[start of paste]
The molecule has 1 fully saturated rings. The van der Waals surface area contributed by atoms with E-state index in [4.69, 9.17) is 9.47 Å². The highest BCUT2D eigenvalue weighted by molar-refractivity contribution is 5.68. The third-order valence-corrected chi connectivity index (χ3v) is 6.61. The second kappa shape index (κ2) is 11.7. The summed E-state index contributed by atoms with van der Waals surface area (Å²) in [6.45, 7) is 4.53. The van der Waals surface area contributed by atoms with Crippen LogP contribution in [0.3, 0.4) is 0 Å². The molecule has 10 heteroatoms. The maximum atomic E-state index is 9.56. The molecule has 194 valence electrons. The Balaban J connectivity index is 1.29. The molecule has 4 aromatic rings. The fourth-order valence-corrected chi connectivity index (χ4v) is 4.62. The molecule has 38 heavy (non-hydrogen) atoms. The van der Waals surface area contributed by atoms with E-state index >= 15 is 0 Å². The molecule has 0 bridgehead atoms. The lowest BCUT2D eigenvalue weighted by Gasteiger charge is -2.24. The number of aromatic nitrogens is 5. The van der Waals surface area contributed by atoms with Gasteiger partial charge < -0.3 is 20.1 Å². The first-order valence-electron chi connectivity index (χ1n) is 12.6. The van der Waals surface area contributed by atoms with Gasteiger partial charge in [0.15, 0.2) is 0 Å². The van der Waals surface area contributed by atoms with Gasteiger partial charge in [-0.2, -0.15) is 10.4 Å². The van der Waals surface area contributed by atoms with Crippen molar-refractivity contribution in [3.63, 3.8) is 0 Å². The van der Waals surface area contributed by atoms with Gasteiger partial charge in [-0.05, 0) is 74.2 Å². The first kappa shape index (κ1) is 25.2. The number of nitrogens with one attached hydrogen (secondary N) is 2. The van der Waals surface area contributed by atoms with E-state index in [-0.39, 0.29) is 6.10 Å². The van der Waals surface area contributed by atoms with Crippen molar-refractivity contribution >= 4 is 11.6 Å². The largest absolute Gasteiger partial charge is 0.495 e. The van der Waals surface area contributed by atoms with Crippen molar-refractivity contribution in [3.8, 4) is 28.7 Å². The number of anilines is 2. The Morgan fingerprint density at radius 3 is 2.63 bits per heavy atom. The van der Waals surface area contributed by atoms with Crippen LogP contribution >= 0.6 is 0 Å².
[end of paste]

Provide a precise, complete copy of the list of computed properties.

The molecule has 1 fully saturated rings. The van der Waals surface area contributed by atoms with E-state index in [4.69, 9.17) is 9.47 Å². The highest BCUT2D eigenvalue weighted by molar-refractivity contribution is 5.68. The third-order valence-corrected chi connectivity index (χ3v) is 6.61. The second kappa shape index (κ2) is 11.7. The summed E-state index contributed by atoms with van der Waals surface area (Å²) in [6.45, 7) is 4.53. The van der Waals surface area contributed by atoms with Crippen LogP contribution in [0.3, 0.4) is 0 Å². The molecule has 10 heteroatoms. The maximum atomic E-state index is 9.56. The molecule has 194 valence electrons. The Balaban J connectivity index is 1.29. The molecule has 4 aromatic rings. The fourth-order valence-corrected chi connectivity index (χ4v) is 4.62. The molecule has 38 heavy (non-hydrogen) atoms. The van der Waals surface area contributed by atoms with E-state index >= 15 is 0 Å². The molecule has 0 bridgehead atoms. The lowest BCUT2D eigenvalue weighted by Gasteiger charge is -2.24. The number of aromatic nitrogens is 5. The van der Waals surface area contributed by atoms with Gasteiger partial charge < -0.3 is 20.1 Å². The first-order valence-electron chi connectivity index (χ1n) is 12.6. The van der Waals surface area contributed by atoms with Gasteiger partial charge in [0.15, 0.2) is 0 Å². The van der Waals surface area contributed by atoms with Gasteiger partial charge in [-0.2, -0.15) is 10.4 Å². The van der Waals surface area contributed by atoms with Crippen molar-refractivity contribution in [3.63, 3.8) is 0 Å². The van der Waals surface area contributed by atoms with Gasteiger partial charge in [-0.05, 0) is 74.2 Å². The first kappa shape index (κ1) is 25.2. The number of nitrogens with one attached hydrogen (secondary N) is 2. The van der Waals surface area contributed by atoms with E-state index in [-0.39, 0.29) is 6.10 Å². The van der Waals surface area contributed by atoms with Crippen molar-refractivity contribution >= 4 is 11.6 Å². The largest absolute Gasteiger partial charge is 0.495 e. The van der Waals surface area contributed by atoms with Crippen molar-refractivity contribution in [3.8, 4) is 28.7 Å². The number of anilines is 2. The Morgan fingerprint density at radius 3 is 2.63 bits per heavy atom. The van der Waals surface area contributed by atoms with Crippen LogP contribution >= 0.6 is 0 Å².